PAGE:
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208 pp. per issue
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ISSN
0898-929X
E-ISSN
1530-8898
2014 Impact factor:
4.69

Journal of Cognitive Neuroscience

June 2008, Vol. 20, No. 6, Pages 1063-1078
(doi: 10.1162/jocn.2008.20074)
© 2008 Massachusetts Institute of Technology
Examining a Supramodal Network for Conflict Processing: A Systematic Review and Novel Functional Magnetic Resonance Imaging Data for Related Visual and Auditory Stroop Tasks
Article PDF (613.47 KB)
Abstract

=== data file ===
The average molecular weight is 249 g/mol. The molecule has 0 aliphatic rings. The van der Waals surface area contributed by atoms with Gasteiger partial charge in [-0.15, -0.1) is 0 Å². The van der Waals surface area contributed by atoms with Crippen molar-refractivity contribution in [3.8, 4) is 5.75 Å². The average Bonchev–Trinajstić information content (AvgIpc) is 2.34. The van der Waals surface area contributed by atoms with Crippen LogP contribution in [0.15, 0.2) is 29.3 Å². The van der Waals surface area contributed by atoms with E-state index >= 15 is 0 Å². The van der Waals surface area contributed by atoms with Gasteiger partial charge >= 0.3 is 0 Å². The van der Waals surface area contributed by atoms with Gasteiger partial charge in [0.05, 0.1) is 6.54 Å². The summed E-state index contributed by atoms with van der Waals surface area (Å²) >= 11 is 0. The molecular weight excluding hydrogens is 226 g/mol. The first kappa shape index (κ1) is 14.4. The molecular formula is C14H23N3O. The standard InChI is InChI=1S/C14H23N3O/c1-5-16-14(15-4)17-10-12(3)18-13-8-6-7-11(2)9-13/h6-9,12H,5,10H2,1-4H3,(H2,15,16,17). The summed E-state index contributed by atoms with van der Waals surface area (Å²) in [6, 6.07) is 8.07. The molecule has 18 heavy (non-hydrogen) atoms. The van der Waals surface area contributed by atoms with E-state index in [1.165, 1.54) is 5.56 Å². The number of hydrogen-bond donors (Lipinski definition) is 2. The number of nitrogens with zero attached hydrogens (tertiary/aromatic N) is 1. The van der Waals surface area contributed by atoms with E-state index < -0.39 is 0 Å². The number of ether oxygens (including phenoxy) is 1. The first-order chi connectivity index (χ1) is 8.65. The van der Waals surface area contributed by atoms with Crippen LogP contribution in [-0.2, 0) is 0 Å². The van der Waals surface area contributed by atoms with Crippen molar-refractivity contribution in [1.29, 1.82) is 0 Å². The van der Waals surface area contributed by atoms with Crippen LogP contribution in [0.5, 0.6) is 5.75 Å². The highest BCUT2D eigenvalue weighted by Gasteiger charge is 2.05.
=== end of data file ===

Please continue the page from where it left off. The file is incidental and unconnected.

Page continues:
Cognitive control over conflicting information has been studied extensively using tasks such as the color-word Stroop, flanker, and spatial conflict task. Neuroimaging studies typically identify a fronto-parietal network engaged in conflict processing, but numerous additional regions are also reported. Ascribing putative functional roles to these regions is problematic because some may have less to do with conflict processing per se, but could be engaged in specific processes related to the chosen stimulus modality, stimulus feature, or type of conflict task. In addition, some studies contrast activation on incongruent and congruent trials, even though a neutral baseline is needed to separate the effect of inhibition from that of facilitation. In the first part of this article, we report a systematic review of 34 neuroimaging publications, which reveals that conflict-related activity is reliably reported in the anterior cingulate cortex and bilaterally in the lateral prefrontal cortex, the anterior insula, and the parietal lobe. In the second part, we further explore these candidate “conflict” regions through a novel functional magnetic resonance imaging experiment, in which the same group of subjects perform related visual and auditory Stroop tasks. By carefully controlling for the same task (Stroop), the same to-be-ignored stimulus dimension (word meaning), and by separating out inhibitory processes from those of facilitation, we attempt to minimize the potential differences between the two tasks. The results provide converging evidence that the regions identified by the systematic review are reliably engaged in conflict processing. Despite carefully matching the Stroop tasks, some regions of differential activity remained, particularly in the parietal cortex. We discuss some of the task-specific processes which might account for this finding.